Have you ever seen certain people and judged them immediately without ever having so much as a conversation with them? Have you ever been completely wrong in your assumption?

Welcome to the premise of Dinotrux — a fantastic new show from DreamWorks airing on Netflix August 14. Two months ago I was lucky enough to fly out to DreamWorks in California, where I was able to get a behind the scenes peek at how Dinotrux was made, do an actual voiceover, meet some show executives, and take in the first two episodes.

And let me tell you, young kids (and their parents) will love it.

What Is Dinotrux About?

Do you have kids who like dinosaurs? How about construction vehicles? Well, welcome to a TV show that hits the kid sweet spot — dinosaurs combined with construction vehicles. Yes, it’s as cool as it sounds and yes your kids will want one immediately.

Ty is a hybrid tyrannosaurus rex and megaton excavator, whose species is the biggest and baddest in the Mechazoic era. But when his village is destroyed and he is injured by a volcano, he wanders the prehistoric landscape to find a new home in a crater teeming with other creatures with plenty of Ty’s favorite food: ore.  But the problem is T-truxes are universally feared by other creatures, meaning no one will talk to Ty.

No one except Revvit.

Revvit is a Reptool (lizard + rotary drill) who goes against millions of years of prevailing wisdom to courageously talk to Ty. The entire village is amazed by the dinotrux-reptool partnership, and soon a few more eager recruits join the cause.

Skya is a sassy Craneosaur (brachiosaurus + construction crane); Ton-Ton is a fly-by-the-seat-of-his-pants daredevil Ankylodump (ankylosaurus + dump truck); and Dozer is a curmudgeonly but kind Dozeratops (triceratops + bulldozer). They soon find themselves on a series of adventures against their nemesis, another T-trux name D-Structs, who hates to share and wants Ty out of the village.


Why Your Kid Will Like Dinotrux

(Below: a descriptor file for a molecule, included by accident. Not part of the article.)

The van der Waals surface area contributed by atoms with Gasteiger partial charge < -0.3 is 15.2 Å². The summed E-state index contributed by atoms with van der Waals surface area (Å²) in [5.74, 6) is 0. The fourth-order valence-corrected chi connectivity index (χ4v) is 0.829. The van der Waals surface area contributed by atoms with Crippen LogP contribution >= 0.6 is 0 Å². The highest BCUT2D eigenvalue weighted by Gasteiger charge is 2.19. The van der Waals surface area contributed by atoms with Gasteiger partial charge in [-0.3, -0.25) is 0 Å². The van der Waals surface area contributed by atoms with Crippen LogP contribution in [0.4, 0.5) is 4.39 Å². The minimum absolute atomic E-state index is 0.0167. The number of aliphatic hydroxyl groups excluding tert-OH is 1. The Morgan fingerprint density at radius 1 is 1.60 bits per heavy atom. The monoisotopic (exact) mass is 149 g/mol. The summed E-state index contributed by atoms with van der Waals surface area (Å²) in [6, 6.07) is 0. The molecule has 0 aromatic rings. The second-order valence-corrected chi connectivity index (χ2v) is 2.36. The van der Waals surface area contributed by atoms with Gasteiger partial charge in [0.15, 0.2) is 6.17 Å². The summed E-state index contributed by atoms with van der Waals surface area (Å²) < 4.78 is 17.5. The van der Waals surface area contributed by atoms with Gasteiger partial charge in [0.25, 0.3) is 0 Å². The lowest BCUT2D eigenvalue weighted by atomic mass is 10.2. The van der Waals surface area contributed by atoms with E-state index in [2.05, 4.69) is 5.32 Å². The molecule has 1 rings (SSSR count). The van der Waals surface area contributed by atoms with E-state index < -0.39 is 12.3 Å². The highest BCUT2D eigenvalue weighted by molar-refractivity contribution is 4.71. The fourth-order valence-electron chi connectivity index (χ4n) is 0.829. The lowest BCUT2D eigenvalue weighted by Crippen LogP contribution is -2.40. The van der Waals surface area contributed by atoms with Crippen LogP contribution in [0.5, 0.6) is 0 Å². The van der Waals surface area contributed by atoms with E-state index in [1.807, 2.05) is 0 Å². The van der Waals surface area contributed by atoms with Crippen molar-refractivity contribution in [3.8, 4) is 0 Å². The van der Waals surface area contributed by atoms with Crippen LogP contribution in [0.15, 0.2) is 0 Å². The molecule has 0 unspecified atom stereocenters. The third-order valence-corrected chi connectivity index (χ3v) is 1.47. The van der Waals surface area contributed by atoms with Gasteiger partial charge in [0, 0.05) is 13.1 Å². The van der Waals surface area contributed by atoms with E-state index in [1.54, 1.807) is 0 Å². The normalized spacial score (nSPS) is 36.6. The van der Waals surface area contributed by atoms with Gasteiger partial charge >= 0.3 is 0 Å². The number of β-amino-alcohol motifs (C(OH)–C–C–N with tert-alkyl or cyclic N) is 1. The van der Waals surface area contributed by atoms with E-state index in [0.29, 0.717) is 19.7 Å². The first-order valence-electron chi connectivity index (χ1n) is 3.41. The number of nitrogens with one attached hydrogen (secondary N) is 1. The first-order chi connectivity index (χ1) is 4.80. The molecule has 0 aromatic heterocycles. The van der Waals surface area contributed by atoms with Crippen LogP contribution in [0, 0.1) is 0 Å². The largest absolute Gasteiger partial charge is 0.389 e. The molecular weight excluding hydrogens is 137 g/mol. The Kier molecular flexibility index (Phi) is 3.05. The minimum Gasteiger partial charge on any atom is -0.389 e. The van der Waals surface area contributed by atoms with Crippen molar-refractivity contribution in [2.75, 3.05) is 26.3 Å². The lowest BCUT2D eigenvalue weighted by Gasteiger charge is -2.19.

A good show hits on universal themes, and executive producers Ron Burch and David Kidd pull this off in masterful style with Dinotrux.

Each episode has an adventure and provides a lesson in friendship, teamwork, and problem-solving. When one of the gang gets stuck in a tar pit, it takes quick thinking and action from all the other friends to come to the rescue. And when Scraptors and Scraptadactyls — predators who will literally pick about dinotrux and reptools to feast on them — kidnap some Reptools and take them to a nest, the dinotrux team has to create a distraction and build a ladder to get them down safely.

After talking with Ron and David, I also liked how the writers and animators stuck to the laws of physics to create a more realistic prehistoric universe. That’s right. Even though the premise is clearly made up, they made sure all the creatures adhere to the laws of physics. So if a reptool has the body of a pipe wrench, it’s not going to bend or wrap around a tree. The show has a mechanical feel to it and the writers and producers didn’t want to detract from that.


The Coolest Part of My Dinotrux Adventure

Have you ever loved a cartoon so much you wished you were a part of it? I absolutely have, and thanks to Netflix and DreamWorks I’ve also experienced being a part of it.

I was downright giddy when they told me we’d be headed into the recording studio to do some voice over work. And lest you think voice actors have it made and it’s all a piece of cake, allow me to disabuse you of that notion immediately. It’s pretty difficult to get the timing down and voice a character that is multifaceted with lots of emotional complexity. And yes, even fictional Reptools have layers. Also, the room full of bloggers will tell you it takes more than a few takes to get something even remotely usable. Here’s my attempt:

It took me almost 10 minutes to do this one line. Now imagine the editing and production that goes into producing the full 10-show season that’s about to drop on Netflix this Friday. And that’s in addition to creating the characters and imagining the unprecedented world in which these characters live.

I have a newfound appreciation for the work these guys do and the blood, sweat, and tears they pour into these shows. I can’t wait for Sam to take this in and even though Will is on the older end of the demographic spectrum, he’ll probably like it too.

Give Dinotrux a shot on Aug. 14 and let me know how you like it.